Plans to transform the area around the Nassau Coliseum into a biotech park are outdated and lack multifamily housing and transportation improvements needed to make the area a thriving economic district, according to a Long Island research group.

In a report released Monday, the Long Island Index called Nassau County Executive Edward Mangano’s plans to develop the Hub property with health care and technology industries an “exciting first step.”

But the group said the plan, which relies heavily on state funds, will fail to attract enough young workers, residents and businesses to capitalize on the site’s potential.

“The existing plan is nothing more than a 20th century office park,” said Ann Golob, director of the Long Island Index, a Garden City-based group led by civic, academic, labor and business leaders which produces nonpartisan reports on housing, employment, transportation and the environment. “And that doesn’t make sense in the 21st century.”

Deputy Nassau County Executive Ed Ward said proposals for the Hub are “fluid and subject to siting revisions. Plans can always be amended and made better and we look forward to working with all willing partners to accomplish the best Nassau Hub Innovation District possible.”

Mangano in 2015 sought $225 million from the state for a 25-acre biotech park to be built atop an underground parking garage. The funds also would be used to build an outdoor plaza south of the Coliseum; a rapid bus transit system to connect the Mineola Long Island Rail Road station with the Hub; and three new pedestrian bridges.

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The state last year approved an $85 million grant to pay for two parking garages, with a combined 3,400 spaces. The county had expected Northwell Health to build a $350 million Center for Bioelectronic Medicine on top of one of the garages but the company dropped its plans in April, citing cost. The county is seeking a replacement tenant.

Memorial Sloan Kettering Cancer Center has begun construction of a $140 million outpatient treatment and research facility and parking garage on the southwest portion of the Hub property.

However, Forest City Ratner, developer of the renovated Coliseum, has yet to break ground on a planned complex next to the arena that would feature retail, restaurants and entertainment.

In a statement, Brooklyn Sports & Entertainment, which renovated the Coliseum, said it was working to “ensure that any development, beyond the acres of retail already designated for Forest City, unlocks the innovation center potential at the Hub that the LI Index identifies.”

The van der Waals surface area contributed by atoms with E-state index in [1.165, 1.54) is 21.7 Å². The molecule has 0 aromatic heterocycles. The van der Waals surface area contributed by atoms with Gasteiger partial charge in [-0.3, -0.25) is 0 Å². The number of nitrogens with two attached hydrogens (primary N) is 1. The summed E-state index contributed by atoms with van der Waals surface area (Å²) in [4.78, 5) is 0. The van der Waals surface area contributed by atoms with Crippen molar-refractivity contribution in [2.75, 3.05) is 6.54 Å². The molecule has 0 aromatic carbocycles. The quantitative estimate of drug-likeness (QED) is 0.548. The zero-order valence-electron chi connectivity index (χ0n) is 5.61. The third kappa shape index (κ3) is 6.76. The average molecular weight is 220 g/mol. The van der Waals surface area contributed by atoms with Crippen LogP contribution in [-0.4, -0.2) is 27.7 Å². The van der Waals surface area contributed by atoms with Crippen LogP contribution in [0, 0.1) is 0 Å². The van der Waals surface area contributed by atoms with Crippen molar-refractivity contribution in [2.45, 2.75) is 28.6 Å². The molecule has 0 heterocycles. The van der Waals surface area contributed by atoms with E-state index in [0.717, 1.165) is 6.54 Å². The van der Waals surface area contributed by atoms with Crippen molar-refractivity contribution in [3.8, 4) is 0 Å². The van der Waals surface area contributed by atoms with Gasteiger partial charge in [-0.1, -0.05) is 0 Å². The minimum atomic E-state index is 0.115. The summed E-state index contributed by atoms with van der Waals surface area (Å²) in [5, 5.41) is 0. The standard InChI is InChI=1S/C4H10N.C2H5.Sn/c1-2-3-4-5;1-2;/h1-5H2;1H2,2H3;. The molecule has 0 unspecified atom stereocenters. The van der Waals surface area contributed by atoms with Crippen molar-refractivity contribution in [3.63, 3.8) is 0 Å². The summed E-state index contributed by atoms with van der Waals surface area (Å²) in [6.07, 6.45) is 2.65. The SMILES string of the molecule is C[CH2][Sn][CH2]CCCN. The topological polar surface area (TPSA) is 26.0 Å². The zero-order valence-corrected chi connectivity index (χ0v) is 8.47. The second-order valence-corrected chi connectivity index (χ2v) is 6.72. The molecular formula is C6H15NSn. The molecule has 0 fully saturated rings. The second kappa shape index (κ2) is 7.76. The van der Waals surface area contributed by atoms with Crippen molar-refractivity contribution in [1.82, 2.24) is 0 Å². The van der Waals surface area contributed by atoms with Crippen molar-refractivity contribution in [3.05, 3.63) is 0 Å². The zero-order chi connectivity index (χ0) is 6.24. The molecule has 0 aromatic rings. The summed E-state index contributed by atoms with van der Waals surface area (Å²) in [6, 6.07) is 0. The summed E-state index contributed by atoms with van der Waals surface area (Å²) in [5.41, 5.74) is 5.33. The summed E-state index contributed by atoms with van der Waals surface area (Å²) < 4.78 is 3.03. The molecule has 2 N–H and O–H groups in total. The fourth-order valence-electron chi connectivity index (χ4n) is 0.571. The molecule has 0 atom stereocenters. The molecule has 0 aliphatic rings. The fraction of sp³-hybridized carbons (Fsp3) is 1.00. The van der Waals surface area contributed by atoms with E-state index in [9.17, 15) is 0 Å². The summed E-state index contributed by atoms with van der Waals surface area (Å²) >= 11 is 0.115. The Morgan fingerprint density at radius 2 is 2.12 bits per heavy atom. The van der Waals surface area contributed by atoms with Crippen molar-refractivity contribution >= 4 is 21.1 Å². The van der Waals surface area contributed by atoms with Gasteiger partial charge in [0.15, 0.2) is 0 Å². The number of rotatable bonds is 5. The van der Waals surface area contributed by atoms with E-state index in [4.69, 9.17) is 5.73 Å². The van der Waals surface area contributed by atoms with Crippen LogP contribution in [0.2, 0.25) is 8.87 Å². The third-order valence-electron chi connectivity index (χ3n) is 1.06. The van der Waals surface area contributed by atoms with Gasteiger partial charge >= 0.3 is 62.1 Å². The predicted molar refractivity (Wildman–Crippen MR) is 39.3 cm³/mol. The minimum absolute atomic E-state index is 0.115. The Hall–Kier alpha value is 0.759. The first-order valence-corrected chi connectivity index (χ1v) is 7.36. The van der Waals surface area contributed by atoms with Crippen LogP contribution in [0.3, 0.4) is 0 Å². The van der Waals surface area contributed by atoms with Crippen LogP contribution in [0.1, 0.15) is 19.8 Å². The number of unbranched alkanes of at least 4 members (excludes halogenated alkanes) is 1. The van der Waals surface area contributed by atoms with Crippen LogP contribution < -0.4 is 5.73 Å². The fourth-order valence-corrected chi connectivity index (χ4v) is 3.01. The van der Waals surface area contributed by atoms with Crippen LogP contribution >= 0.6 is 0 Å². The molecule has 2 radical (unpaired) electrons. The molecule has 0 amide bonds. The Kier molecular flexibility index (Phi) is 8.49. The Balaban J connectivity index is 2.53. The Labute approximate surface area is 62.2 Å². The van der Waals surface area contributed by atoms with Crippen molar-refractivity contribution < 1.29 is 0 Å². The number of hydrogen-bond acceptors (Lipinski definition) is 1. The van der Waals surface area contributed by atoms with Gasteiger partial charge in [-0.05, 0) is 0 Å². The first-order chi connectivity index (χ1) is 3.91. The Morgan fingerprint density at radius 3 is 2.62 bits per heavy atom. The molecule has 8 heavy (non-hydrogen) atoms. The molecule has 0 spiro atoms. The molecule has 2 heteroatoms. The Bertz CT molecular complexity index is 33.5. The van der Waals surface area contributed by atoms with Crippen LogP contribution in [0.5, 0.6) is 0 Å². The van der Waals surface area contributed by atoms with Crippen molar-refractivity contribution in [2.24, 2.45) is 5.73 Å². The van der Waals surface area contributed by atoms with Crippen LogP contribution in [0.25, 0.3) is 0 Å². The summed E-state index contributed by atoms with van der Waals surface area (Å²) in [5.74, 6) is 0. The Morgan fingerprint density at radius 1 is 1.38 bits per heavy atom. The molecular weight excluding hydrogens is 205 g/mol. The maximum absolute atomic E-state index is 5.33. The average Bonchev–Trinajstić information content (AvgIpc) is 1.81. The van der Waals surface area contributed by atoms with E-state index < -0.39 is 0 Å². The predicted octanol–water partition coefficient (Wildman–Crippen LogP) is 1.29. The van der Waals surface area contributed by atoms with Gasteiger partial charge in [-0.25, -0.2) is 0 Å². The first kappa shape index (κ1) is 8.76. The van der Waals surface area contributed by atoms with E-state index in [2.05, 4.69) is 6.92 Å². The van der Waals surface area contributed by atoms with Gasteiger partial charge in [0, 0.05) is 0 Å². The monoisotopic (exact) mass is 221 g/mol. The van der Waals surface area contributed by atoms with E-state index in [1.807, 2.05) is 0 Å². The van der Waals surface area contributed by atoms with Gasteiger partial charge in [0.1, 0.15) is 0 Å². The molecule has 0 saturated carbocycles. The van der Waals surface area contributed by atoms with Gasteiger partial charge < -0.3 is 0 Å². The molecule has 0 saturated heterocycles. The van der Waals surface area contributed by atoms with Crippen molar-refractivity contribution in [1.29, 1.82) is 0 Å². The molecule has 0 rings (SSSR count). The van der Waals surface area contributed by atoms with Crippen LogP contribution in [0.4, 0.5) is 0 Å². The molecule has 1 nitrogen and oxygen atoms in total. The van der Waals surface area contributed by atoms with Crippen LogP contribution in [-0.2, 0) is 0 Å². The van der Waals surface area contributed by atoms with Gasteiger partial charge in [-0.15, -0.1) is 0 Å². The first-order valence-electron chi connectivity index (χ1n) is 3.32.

Index researchers said two thirds of the development in Nassau’s plan is devoted to entertainment and hospitality, exceeding the proportion in successful districts in cities including St. Louis, Seattle and Cambridge, Mass., which rely on a greater mix of office space and multifamily housing.

The group proposed a 7.1 million-square-foot “Nassau Hub Innovation District” — more than double the size of Nassau’s proposed development — that includes 3.4 million square feet of office, research and development.

Innovation districts are accessible by mass transit and typically include businesses and research institutions clustered near mixed-use housing, retail and office space.

The proposed innovation district, which would be built largely with private-sector funds, would generate $3.4 billion in economic activity; create more than 14,000 new jobs and add $77 million in added tax revenue for the county, the report said.

“We have not scratched the surface to bring economic development of an intensified reality to this area,” Golob said.

The Long Island Index report also calls for 1,000 units of housing, capped at 12 units per three-story building, built on top of ground-floor retail. Nassau’s plan does not call for any housing.

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Town of Hempstead zoning limits residential development at the Hub to a total of 500 units and six units per building.

“Every effort should be made to provide affordable housing to complement the business development,” Ward said.

The Index also proposed connecting the unused Garden City-Mitchel Field LIRR Right of Way — used in recent years only for a circus train to Nassau Community College — with the abandoned Mineola spur, using bus rapid transit.

The 2.9-mile route, dubbed the “Hubway,” would cut travel time from Mineola, create the first direct public transportation option to the Coliseum and cost a projected $64 million, researchers said.

Hempstead Town Supervisor Anthony Santino said he would have an “open mind when it comes to possible adjustments” to the residential zoning. But he called the Hubway a “non-starter” that would “slice through the heart of a quiet residential neighborhood, replacing a long-dormant LIRR right of way with an unwelcome mass transit system.”